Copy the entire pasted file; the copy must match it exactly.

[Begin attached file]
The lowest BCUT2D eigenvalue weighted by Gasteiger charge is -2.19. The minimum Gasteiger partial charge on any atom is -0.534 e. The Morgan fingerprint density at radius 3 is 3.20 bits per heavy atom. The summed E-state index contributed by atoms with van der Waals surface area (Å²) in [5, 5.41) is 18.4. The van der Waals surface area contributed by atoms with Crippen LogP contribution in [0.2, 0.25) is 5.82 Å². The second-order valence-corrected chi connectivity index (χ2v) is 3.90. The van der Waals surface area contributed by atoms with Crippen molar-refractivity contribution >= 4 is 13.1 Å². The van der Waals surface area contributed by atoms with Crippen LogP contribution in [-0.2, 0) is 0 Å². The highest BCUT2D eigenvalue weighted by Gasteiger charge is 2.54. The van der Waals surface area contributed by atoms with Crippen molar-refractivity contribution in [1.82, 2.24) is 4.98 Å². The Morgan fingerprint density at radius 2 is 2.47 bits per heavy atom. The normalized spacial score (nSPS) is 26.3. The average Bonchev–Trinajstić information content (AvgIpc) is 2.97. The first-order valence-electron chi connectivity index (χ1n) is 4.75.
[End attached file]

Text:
The lowest BCUT2D eigenvalue weighted by Gasteiger charge is -2.19. The minimum Gasteiger partial charge on any atom is -0.534 e. The Morgan fingerprint density at radius 3 is 3.20 bits per heavy atom. The summed E-state index contributed by atoms with van der Waals surface area (Å²) in [5, 5.41) is 18.4. The van der Waals surface area contributed by atoms with Crippen LogP contribution in [0.2, 0.25) is 5.82 Å². The second-order valence-corrected chi connectivity index (χ2v) is 3.90. The van der Waals surface area contributed by atoms with Crippen molar-refractivity contribution >= 4 is 13.1 Å². The van der Waals surface area contributed by atoms with Crippen LogP contribution in [-0.2, 0) is 0 Å². The highest BCUT2D eigenvalue weighted by Gasteiger charge is 2.54. The van der Waals surface area contributed by atoms with Crippen molar-refractivity contribution in [1.82, 2.24) is 4.98 Å². The Morgan fingerprint density at radius 2 is 2.47 bits per heavy atom. The normalized spacial score (nSPS) is 26.3. The average Bonchev–Trinajstić information content (AvgIpc) is 2.97. The first-order valence-electron chi connectivity index (χ1n) is 4.75.